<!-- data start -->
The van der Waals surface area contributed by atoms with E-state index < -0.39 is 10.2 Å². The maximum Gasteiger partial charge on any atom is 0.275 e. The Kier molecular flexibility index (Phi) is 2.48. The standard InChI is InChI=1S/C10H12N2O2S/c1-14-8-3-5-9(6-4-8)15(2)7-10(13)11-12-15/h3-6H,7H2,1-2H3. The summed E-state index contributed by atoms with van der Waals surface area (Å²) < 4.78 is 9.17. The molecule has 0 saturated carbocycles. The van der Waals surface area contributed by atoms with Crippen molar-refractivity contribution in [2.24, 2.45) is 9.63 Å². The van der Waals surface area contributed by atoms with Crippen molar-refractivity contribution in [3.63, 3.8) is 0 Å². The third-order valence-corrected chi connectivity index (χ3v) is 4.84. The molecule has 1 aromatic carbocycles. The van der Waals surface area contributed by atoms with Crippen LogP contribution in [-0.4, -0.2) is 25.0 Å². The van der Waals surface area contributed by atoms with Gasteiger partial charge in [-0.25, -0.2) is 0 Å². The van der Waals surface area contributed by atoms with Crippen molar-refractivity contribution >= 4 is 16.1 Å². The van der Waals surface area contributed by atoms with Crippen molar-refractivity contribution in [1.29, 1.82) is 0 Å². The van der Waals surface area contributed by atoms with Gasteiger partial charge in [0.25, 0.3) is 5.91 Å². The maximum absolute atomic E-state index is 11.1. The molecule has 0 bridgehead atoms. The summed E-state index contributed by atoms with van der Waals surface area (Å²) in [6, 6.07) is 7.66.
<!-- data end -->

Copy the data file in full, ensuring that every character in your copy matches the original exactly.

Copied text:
The van der Waals surface area contributed by atoms with E-state index < -0.39 is 10.2 Å². The maximum Gasteiger partial charge on any atom is 0.275 e. The Kier molecular flexibility index (Phi) is 2.48. The standard InChI is InChI=1S/C10H12N2O2S/c1-14-8-3-5-9(6-4-8)15(2)7-10(13)11-12-15/h3-6H,7H2,1-2H3. The summed E-state index contributed by atoms with van der Waals surface area (Å²) < 4.78 is 9.17. The molecule has 0 saturated carbocycles. The van der Waals surface area contributed by atoms with Crippen molar-refractivity contribution in [2.24, 2.45) is 9.63 Å². The van der Waals surface area contributed by atoms with Crippen molar-refractivity contribution in [3.63, 3.8) is 0 Å². The third-order valence-corrected chi connectivity index (χ3v) is 4.84. The molecule has 1 aromatic carbocycles. The van der Waals surface area contributed by atoms with Crippen LogP contribution in [-0.4, -0.2) is 25.0 Å². The van der Waals surface area contributed by atoms with Gasteiger partial charge in [-0.25, -0.2) is 0 Å². The van der Waals surface area contributed by atoms with Crippen molar-refractivity contribution >= 4 is 16.1 Å². The van der Waals surface area contributed by atoms with Crippen molar-refractivity contribution in [1.29, 1.82) is 0 Å². The van der Waals surface area contributed by atoms with Gasteiger partial charge in [0.25, 0.3) is 5.91 Å². The maximum absolute atomic E-state index is 11.1. The molecule has 0 bridgehead atoms. The summed E-state index contributed by atoms with van der Waals surface area (Å²) in [6, 6.07) is 7.66.